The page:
But if this machine were running the game, you could just take your finger and flick away the monsters chasing the heroine.
Microsoft on Wednesday is taking the wraps off "Milan," more than five years in the making and the first in what the company hopes will be a long line of "surface computers." The Microsoft Surface tabletop PC, for which the company has created both the hardware and software, offers shades of the technology seen in the sci-fi thriller Minority Report. The whole unit is controlled entirely through touch; there's no mouse or keyboard.
To paint, people can pick up a paint brush or just dip their fingers in virtual paint cups. Sharing photos is similarly intuitive. A stack of pictures can be easily sorted through and shared. To resize a photo, just stretch two fingers apart. Pivot the fingers and the image rotates. More than one person can be interacting with the computer at a time.
"It's very approachable," said Pete Thompson, the former T-Mobile executive who runs Microsoft's surface-computing business. "You just want to touch it."
Although consumers will be able to touch it later this year, most won't be able to buy a surface computer any time soon.
The expensive components required to allow multiple users to touch the device simultaneously give it a price tag approaching $10,000. As a result, Microsoft isn't targeting homes initially, though it hopes consumers can own their own Milan within three to five years. For now, Microsoft is focusing on getting the products into public spaces in the hospitality arena--hotel lobbies, restaurants, and casinos, to name a few.
The company's initial customers are cellular carrier T-Mobile, which will use the units in its retail stores; hotel operator Starwood, which owns brands including Sheraton and Westin; casino owner Harrah's and slot game maker IGT. Each of the initial partners should have a few initial machines up and running around November, Thompson said.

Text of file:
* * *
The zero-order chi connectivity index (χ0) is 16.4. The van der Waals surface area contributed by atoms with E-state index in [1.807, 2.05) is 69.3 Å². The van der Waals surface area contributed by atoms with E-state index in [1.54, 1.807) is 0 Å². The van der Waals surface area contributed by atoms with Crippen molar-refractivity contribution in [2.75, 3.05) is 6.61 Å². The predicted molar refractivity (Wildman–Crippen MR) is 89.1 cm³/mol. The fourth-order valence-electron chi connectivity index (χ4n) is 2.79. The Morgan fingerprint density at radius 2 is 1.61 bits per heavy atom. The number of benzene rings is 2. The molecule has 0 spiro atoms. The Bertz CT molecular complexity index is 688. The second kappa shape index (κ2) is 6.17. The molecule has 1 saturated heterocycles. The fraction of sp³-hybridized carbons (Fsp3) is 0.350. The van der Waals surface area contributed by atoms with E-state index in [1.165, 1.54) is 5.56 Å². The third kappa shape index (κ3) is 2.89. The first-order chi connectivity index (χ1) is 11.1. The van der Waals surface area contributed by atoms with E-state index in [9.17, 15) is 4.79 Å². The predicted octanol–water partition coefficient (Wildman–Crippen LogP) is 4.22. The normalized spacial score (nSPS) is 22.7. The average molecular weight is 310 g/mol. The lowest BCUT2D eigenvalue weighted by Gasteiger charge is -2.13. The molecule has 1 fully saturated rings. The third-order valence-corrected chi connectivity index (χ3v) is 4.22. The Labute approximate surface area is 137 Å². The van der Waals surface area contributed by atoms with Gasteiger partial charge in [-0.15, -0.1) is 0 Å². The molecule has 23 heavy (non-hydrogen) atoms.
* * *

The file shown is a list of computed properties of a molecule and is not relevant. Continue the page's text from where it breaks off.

Thompson said the roll-out approach is similar to that taken by the tech industry with plasma displays, which werewhile they were still too costly for the home.
Giant tabletop PC blends reality with virtual reality.
Sheraton Vice President Hoyt Harper said Microsoft's tactic is pretty savvy, noting that many guests who might see the product in a Sheraton lobby could easily be among those who will buy one when it finally does go on sale widely. "I think that's one reason they chose us," he said.
Harper said the computers fit perfectly into his company's efforts to turn its hotel lobbies into destinations rather than merely places people stop on their way somewhere else. That, he said, makes them easily worth their high price tag.
"How can you not take advantage of something that could materially change the guest experience in the lobby?" Harper asked. Initially, Sheraton plans to have three Milan machines at hotels in New York, Boston and Chicago, with two in each lobby and one in the club lounge. If that means folks are lining up, he said, all the better.
"It will be a nice problem to have," he said.
Another consideration, in addition to cost, is how well Milan holds up to wear and tear. Harrah's CIO Tim Stanley wants to make sure the machines are built to last before he starts placing them in casinos on the Vegas strip.
If he puts one in the Pure nightclub, for example, "they might dance on (the) table," he said. "Can it handle that?"